A ghost in every page

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Ghosts, violence, sword fighting and humour… Jonathan Stroud’s latest offering has all this and more. LAVANYA MOHAN

Having been a part of what I’d like to call “The Harry Potter Generation”, I have a lot of cynicism (and high expectations) when it comes to new releases in the Young Adult Fantasy genre. Jonathan Stroud’s The Screaming Staircase, however, overcame my cynicism, and surpassed all expectations.

Lucy hears a who

Set in the future, London is facing an epidemic of ghosts, known as “The Problem”. Spectres, spirits and poltergeists loom over the city — on the roads, in parks, houses, bedrooms, behind staircases, and the only way to get rid of them is by calling a trained Agent to exterminate them. Agents, however, are invariably children and teenagers because only they possess the sensitivity to hear or see these ghosts. Lucy Carlyle is one such 15-year-old with the ability to hear ghosts. When she runs away from home to London looking for a career in investigating hauntings, she finds herself being employed by Lockwood & Co., one of the smallest and most run-down agencies in the city, run by Anthony Lockwood and his assistant George Cubbins — boys barely older than her. After a particularly disastrous case, the agents of Lockwood & Co. get one final opportunity to redeem themselves, an opportunity that involves risking their lives in the most haunted house in all of England, an opportunity that they accept.

Changing perspective

Among my many favourite things in this book, apart from the witty female narrator and the distorted chronology with which the story begins, is that while the story is set in the future, Stroud doesn’t get carried away with his alternate world — there is no fancy gadgetry or hostile new governments or flying cars that run on olive oil, and yet, he has created, with impeccable attention to detail, a whole new London, which is dark, strange and sinister.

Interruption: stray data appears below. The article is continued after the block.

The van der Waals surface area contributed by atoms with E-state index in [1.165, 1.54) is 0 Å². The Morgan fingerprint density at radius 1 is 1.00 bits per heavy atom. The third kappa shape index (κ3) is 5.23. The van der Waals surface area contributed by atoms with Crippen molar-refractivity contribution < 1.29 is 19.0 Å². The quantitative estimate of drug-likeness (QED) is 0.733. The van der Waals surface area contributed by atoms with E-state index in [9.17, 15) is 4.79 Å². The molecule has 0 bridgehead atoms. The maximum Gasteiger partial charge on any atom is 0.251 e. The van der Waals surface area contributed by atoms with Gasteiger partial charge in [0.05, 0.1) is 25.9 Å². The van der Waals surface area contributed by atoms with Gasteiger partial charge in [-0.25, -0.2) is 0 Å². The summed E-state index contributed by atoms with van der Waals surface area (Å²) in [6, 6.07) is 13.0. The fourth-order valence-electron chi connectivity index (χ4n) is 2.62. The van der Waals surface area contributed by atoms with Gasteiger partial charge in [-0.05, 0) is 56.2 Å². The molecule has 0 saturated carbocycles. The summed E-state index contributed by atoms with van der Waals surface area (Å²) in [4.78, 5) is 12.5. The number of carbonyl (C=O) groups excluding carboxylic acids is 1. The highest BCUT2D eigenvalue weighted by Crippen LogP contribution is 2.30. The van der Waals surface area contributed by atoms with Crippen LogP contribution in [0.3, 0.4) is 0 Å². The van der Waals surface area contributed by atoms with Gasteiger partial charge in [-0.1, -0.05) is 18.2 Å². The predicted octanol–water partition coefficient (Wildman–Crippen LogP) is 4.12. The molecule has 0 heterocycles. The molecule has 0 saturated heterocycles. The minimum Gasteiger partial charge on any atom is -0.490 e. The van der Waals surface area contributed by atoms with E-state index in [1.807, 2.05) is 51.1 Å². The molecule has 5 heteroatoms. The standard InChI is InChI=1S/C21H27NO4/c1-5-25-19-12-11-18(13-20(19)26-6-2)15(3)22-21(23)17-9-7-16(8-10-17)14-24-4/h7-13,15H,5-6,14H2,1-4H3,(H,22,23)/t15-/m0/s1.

Those familiar with Jonathan Stroud’s previous hit series — The Bartimaeus Trilogy , will also be aware of his knack for creating distinctive characters. Anthony, Lucy and George are all flawed, but immensely lovable. The snappy dialogue and humour (which can only be described as British) that is shared by them makes for enjoyable reading. The plot is not the most complex, but Stroud leaves you wanting more with each page. The Screaming Staircase is one of those few books that not only immerse you, but also compel you to choose its reality over your own. Once you’re done with this book, the dark will never be the same again.

Title: The Screaming Staircase

Author: Jonathan Stroud

Publisher: Random House

Price: Rs. 550




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